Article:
From 1985 until its demise in 2005, GM’s M-van platform mates Chevrolet Astro and GMC Safari served the mediocre van buyer reliably. This Motorweek review from the van’s new-for-’85 launch could just as easily have been produced anywhere along the van’s lifespan and remained the same, as very little changed about this thing.

Ostensibly a new entry to Chrysler’s invented mini-van segment, the M-chassis wasn’t really that much smaller than GM’s full sized vans, but it was shorter, which meant you could park it in your garage. That was a big deal in the mid-1980s, because the Astro could hold nearly as much cargo as the Vandura-sized vans. A great compromise between the two classes of van, then.

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The styling of these monstrosities is even more striking now than I remember it being a decade ago. I haven’t seen these in any real number since I left the Midwest, which is probably where they were all sold, but it looks as old as it is. Older, perhaps.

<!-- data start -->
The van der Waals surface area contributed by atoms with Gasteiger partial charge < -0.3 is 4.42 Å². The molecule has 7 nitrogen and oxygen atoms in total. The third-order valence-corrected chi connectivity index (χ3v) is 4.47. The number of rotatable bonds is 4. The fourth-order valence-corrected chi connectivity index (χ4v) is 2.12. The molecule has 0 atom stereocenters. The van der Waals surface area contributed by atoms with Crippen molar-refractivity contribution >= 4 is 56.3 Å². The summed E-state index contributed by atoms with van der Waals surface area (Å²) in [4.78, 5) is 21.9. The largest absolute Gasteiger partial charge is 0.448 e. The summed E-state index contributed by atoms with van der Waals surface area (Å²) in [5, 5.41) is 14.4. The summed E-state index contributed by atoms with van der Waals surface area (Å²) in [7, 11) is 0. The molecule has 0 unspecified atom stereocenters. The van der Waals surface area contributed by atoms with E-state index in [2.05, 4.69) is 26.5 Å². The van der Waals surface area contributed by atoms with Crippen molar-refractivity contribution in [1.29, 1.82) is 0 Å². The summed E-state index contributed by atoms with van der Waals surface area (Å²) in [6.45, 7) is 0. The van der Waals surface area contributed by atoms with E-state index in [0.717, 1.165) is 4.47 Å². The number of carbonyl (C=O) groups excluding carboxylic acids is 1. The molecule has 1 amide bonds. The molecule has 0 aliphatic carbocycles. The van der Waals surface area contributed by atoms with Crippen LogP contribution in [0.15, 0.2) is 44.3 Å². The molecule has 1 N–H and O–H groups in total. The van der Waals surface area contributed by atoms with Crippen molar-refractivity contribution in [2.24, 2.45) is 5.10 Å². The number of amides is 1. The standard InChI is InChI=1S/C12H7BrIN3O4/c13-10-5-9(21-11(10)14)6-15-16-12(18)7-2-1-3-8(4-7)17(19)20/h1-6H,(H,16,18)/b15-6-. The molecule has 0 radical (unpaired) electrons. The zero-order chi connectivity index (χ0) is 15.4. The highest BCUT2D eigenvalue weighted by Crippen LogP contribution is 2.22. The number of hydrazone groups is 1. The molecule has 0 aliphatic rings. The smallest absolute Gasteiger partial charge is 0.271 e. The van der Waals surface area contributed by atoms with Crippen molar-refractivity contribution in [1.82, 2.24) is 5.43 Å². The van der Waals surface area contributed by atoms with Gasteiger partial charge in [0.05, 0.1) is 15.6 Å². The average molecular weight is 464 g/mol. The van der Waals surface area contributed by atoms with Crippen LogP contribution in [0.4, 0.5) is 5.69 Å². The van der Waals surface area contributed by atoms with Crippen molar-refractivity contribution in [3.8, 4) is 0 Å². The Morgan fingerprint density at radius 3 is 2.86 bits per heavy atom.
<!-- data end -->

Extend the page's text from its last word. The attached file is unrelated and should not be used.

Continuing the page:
The one they tested was big and brown, it was probably registered as a “station wagon” at the time, and it could be had with a manual. It’s the perfect Jalopnik-mobile. What’s not to like? Oh yeah, it’s an 80s Astro.

In his closing remarks about the van, Davis remarks, “Apparently designed to both work and play smart.” I’m positive I know exactly what kind of playing happens with an Astro van, as a ton of dudes on my high school football team had these to drive around. I’m not sure I’m comfortable with certified Automotive Dad John Davis talking about getting busy in the back of a van, but here we are.